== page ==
7 x 14 size. Holds 4 bikes and all gear imaginable. Can get 2 more bikes in the p/u and as much more gear as we need in the trailer.

This is the front bin section. You can see one of the bike-shoes on the floor. In front of the bike shoe is the 12v battery. The battery charger sits above it as well as the inverter than runs the lights and outlets when changing from shore to battery power. The fuse box is in the upper left. There are outlets in all 4 roof corners. And florescent lights you will see in the other pictures. On the bottom right next to the door, under the small wood platform sits the small portable generator. We stick that outside when running it.

trailer01.jpg

In the right corner, is a ramp (for p/u loading) and behind that a pop-up tent.

yhst-6122587476031_2155_160026216

Along the side you see the platform boards in their storage position. Hooked onto the e-track on the walls. there are 2 more on the other side. They can be used up high for storage, or down at the lower e-track level for sleeping. Or along the sides for dressing undressing and gear when riding.

trailer02.jpg

Here we have 2 of the 4 sections across the trailer for storage (or sleeping with air mattresses).

trailer03.jpg

Here are the sections loaded with gear. You can see there are 3 of the 4 sections up now. And 3 bikes loaded. The 4th shoe goes behind the front bike and installs in seconds with a drill to nuts welded to the frame underneath.

trailer04.jpg

Here are the two boards that fit in the front and rear of the gear when loaded up.

trailer05.jpg

Plenty of room for rolling tool boxes and coolers on the floor in the back.

And there are more shelf sections that can be put up that bring the upper level almost to the back of the e-track.

trailer06.jpg

When we get to the ride site, the trailer converts into a "dressing room" so that all dirty gear can stay out of the cabins. Here the shelves convert into places to set helmets, packs, pads, etc.

trailer07.jpg

Also have several hanging or drying areas for jackets or wet gear.

trailer08.jpg

One shelf goes on some boxes on the opposite side for a sitting bench. And more gear hanging areas. And usually a sports chair or two to sit on in addition to the bench.

trailer09.jpg

trailer10.jpg

Here is the pin setup and pin storage for the drying rack mounts so we do not lose the pins.

trailer11.jpg

Don't have a picture of the whole thing set up when riding but for night time bike repair, there is still room to get a bike in between the shelves on each side if work needs to be done. Or for spare bike storage during the day when we are out riding.

For heat, we use a sun-twin type infrared heater. No carbon monoxide or noxious fumes. Along with a couple small fans put in strategic places it will keep us plenty warm, or dry out wet gear overnight.gen_3_suntwin.jpg

All the gear goes up high and the heavier tools down on the floor when traveling. We have been hauling this trailer a few thousand miles a year for about 9 years now and have not had any problems with weight distribution.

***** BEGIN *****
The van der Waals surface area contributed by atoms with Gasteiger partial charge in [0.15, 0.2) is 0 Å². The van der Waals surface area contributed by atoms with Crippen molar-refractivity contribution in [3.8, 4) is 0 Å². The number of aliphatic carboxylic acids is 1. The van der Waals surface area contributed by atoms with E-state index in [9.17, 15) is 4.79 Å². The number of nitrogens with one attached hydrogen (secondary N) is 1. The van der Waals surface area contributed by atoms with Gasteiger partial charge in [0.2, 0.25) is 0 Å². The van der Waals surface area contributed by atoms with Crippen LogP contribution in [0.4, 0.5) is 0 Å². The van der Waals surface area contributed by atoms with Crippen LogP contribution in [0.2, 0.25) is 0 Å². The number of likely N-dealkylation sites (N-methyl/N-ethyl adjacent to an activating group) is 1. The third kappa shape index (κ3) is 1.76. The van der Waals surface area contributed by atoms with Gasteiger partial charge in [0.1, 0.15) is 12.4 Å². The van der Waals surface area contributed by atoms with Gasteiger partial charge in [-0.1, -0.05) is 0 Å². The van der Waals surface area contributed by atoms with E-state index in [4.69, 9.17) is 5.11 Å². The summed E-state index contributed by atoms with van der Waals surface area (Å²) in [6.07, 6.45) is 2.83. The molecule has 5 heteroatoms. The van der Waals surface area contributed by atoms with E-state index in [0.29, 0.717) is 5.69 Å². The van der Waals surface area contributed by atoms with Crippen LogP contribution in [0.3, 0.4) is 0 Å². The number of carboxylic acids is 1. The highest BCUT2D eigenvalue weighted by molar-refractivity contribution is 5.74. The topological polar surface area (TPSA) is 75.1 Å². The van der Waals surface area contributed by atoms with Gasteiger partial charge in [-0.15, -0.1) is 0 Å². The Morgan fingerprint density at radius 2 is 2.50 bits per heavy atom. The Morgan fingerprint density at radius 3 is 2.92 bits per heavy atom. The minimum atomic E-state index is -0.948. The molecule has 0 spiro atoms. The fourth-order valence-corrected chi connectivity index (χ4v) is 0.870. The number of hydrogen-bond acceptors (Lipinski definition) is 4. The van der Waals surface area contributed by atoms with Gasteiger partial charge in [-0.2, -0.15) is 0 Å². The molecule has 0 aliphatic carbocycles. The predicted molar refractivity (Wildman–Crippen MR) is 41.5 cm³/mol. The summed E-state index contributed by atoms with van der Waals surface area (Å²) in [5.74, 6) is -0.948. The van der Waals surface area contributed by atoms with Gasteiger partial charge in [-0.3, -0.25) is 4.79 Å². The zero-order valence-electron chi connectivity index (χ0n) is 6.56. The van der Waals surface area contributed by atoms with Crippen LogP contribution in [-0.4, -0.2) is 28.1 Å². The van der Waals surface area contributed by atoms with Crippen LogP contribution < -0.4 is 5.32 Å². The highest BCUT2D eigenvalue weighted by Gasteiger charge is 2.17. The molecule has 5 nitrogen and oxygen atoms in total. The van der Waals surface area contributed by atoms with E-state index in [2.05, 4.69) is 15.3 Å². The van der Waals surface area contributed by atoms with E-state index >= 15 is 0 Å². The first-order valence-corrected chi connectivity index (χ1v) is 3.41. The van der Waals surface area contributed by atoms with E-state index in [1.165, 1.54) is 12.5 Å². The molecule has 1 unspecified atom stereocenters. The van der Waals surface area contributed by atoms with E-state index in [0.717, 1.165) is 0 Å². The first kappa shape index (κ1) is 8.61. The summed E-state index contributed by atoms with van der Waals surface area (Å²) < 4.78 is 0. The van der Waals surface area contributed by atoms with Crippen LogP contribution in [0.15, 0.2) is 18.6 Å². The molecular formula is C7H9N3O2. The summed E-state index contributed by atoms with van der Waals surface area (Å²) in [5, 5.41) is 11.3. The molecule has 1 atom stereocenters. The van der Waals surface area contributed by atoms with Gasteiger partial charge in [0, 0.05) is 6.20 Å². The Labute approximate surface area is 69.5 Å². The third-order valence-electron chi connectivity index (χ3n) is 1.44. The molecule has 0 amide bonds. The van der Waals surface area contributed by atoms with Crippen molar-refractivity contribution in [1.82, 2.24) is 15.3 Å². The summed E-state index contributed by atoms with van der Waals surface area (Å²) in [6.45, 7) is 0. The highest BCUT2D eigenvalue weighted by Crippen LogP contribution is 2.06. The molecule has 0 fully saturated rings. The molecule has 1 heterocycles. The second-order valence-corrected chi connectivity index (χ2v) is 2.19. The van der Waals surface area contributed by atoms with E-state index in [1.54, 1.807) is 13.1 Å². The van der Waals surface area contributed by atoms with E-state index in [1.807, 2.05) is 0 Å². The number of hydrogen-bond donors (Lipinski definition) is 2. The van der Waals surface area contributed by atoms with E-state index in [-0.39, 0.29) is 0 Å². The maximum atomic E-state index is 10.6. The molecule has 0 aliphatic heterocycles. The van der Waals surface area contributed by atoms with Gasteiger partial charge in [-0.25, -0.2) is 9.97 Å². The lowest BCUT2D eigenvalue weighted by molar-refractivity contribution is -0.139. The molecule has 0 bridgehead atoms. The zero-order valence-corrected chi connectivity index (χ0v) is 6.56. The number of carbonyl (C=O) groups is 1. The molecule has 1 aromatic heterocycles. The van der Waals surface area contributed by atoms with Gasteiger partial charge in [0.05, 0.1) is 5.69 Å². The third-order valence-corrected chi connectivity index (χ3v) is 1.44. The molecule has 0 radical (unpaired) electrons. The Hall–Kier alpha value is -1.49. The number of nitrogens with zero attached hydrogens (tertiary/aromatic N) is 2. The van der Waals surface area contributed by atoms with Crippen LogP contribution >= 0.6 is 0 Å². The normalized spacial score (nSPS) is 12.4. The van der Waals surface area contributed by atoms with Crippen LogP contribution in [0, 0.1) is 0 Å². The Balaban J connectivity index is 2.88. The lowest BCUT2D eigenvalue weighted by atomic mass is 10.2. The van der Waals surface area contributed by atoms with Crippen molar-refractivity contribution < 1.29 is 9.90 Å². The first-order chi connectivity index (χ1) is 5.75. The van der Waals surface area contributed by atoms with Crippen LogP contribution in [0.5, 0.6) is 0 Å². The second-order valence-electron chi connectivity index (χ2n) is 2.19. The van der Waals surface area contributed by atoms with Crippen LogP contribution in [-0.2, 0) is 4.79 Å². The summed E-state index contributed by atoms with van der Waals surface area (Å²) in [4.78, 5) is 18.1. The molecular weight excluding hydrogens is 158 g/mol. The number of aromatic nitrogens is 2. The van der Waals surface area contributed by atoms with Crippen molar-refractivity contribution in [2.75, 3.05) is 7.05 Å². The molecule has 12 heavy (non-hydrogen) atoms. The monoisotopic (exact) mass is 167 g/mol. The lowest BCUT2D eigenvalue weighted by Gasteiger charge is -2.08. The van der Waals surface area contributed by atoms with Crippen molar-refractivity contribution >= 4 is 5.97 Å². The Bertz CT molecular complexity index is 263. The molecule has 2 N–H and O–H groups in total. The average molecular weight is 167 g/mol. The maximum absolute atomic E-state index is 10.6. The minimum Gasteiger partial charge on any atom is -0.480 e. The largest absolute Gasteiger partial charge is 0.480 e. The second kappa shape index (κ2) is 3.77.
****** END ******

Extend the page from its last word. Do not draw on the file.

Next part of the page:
Hope this gives some of you some ideas since we have been taking some ideas from others of you.

just curious how big of a generator do you use for that ele heater? i am thinking of doing the same thing but putting in a 6 ft basboard heater 750 watts to 1500 watts.

not sure if we have run the generator with the heater. think the heater is 1500w. think the generator is 2500-3000w. Usually if it is cold enough to use the heater, we have electricity.

Where the heater gets used the most is when we are riding in the mountains, staying in a cabin, and running the heater in the trailer at night with several fans to keep air moving to dry out all our wet gear.

now trying to figure out how to rig up a boot and helmet dryer configuration. Need some kind of blower motor that it not real loud but moves a fair amount of air.

now trying to figure out how to rig up a boot and helmet dryer configuration. Need some kind of blower motor that it not real loud but moves a fair amount of air.

A computer case fan should work, they're 12v so you can run them off of a battery and they come in different sizes and cfm, check out your local computer store for options, or you can go to newegg.com for a huge selection and get an idea what is really available.

A computer case fan should work, .

I have seen those. have a couple in my computer now. Do those really move enough air to dry a couple pair of boots ?

well....

The speed of the fan, GENERALLY means more air flow & more noise, size matters :ride:, so here are some (loose) specs (max cfm for fans)

a 60mm fan will move around 27 cfm (max)

80mm +/- 30 cfm

90mm +/- 45 cfm

120mm +/- 60 cfm

All these specs are for fans I looked up real quick on Newegg.com and cost less than $10.

Again size matters, a 120mm fan might be a bit big for your needs, so go to radio shack or something and check out the fans.

what kind of wheel shoes do you have i am shopping for some and wondering if you like the ones you have? what brand etc...

ps love the trailer set up! hope mine looks that good someday

You can get the 12v or 120v fans at Radio Shack. You can also make a PVC tree that has holes you've drilled in it and your boots and gloves hang on the limbs. You take the fan and dryer duct and make it taper to the tree. That way you have air blowing into the gear and not on it or wasted air. Popular with hockey equip. I'll be building the tree but will have it enclosed with exhaust outside since we'll be sleeping inside and my Tech8's and my son's don't smell the best after a hot day or rainy one.